Jonathan Spicer, Orhan Coskun and Can Sezer
ISTANBUL (Reuters – Turkey does not want Sweden or Finland to join NATO, but it would like negotiations with Nordic countries. It also wants a clampdown against what it considers terrorist activities in Stockholm.
“We’re not shutting the door. “But we are basically raising the issue as a matter national security for Turkey,” Ibrahim Kalin (also president’s top advisor on foreign policy) told Reuters during an interview in Istanbul.
Erdogan shocked NATO member countries and two Nordic countries that are interested in joining by saying Friday that Turkey could not support the expansion of the alliance as Finland and Sweden were home to “many terrorist organisations”.
All members must support any country that wants to become a member of the North Atlantic Treaty Alliance. Ankara has been under pressure from the United States and its member countries.
Sweden and Finland are its nearest military partners. NATO was created in 1949 in order to combat the Soviet Union’s Cold War aggression. Although the two nations are cautious about antagonizing their big neighbour, their security worries have grown since Russia’s invasion of Ukraine on February 24th.
Stockholm, widely anticipated to follow Helsinki’s lead, could request entry into the military alliance of 30 nations as soon as Monday.
Kalin claimed that militant Kurdistan Workers Party was a terrorist organization, and had been designated by Turkey, the United States and Europe. Kalin also stated its role in fund-raising in Europe.
Kalin stated that the PKK must be stopped from allowing outlets, activities and organisations of PKK, as well as individuals, to…exist in these countries.
NATO membership has always been a complicated process. We’ll watch how it goes. “But this is the first issue that we want all allies to pay attention to as well as the Swedish authorities,” he said. He said, “Officially we would like to have a conversation and a negotiation avec our Swedish counterparts.”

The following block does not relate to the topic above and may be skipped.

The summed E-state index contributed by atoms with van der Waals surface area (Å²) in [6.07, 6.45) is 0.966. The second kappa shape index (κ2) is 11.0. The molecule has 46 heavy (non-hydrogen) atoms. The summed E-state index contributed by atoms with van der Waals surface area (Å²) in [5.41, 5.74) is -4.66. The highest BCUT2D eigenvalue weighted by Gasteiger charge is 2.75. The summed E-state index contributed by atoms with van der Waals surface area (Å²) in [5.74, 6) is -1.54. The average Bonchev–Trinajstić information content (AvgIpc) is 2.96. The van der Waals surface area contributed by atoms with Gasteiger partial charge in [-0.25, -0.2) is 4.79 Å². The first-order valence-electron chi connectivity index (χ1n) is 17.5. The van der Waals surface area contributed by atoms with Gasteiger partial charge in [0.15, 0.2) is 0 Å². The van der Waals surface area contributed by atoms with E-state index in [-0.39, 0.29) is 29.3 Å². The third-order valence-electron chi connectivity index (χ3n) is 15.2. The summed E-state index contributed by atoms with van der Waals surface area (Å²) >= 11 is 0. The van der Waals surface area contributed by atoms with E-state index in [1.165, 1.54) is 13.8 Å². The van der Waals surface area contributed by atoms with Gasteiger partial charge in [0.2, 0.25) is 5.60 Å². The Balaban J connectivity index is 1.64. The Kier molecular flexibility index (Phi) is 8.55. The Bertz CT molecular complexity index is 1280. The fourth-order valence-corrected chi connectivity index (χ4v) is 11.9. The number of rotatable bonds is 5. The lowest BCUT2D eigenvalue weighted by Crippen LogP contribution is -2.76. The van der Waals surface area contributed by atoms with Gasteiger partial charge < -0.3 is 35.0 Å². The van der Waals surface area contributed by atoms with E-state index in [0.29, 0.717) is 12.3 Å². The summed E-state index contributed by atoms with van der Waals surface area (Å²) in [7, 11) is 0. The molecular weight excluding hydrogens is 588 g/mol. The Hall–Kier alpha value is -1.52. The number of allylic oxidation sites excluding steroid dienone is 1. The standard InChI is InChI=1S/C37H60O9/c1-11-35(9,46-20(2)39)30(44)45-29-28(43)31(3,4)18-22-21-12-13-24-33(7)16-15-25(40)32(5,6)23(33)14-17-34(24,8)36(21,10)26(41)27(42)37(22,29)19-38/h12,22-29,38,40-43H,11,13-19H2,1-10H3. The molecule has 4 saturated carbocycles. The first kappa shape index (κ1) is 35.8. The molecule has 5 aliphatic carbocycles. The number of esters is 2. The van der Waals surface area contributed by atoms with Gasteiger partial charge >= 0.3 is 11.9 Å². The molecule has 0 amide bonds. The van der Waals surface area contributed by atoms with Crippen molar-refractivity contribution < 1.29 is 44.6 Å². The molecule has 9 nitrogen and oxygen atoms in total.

MUTUAL POINT VIEW’
Turkey is the NATO’s second largest military and has supported NATO’s enlargement support since joining the U.S.-led alliance over 70 years.
The Turkish government has long criticised Sweden, and other European countries, for how they handle terrorist organisations by Turkey.
NATO’s founding treaty Article 5 states that an attack against any NATO country must be viewed as an attack upon all. Although Sweden and Finland are close allies of NATO for many years, their security guarantees do not cover them.
Turkey has condemned Russia’s invasion of Ukraine and supported Ukraine in arming it. Turkey tried to encourage talks between them but opposed sanctions against Moscow. Kalin explained that it wants NATO to “reach out and address all member concerns” rather than just some.
When asked if Turkey was too transactional in a wartime, when Finnish and Swedish public opinions favor NATO membership, he replied: “One hundred per cent of our population are very upset about the PKK (Gulenists) presence in Europe.”
He stated that if they (Finland or Sweden) have a population concerned about their national security, then we also have one concerned about our security.” This must be seen from both sides.
Kalin claimed that Russia’s criticism of Finland’s plans and Sweden’s was no factor in Turkey’s current position.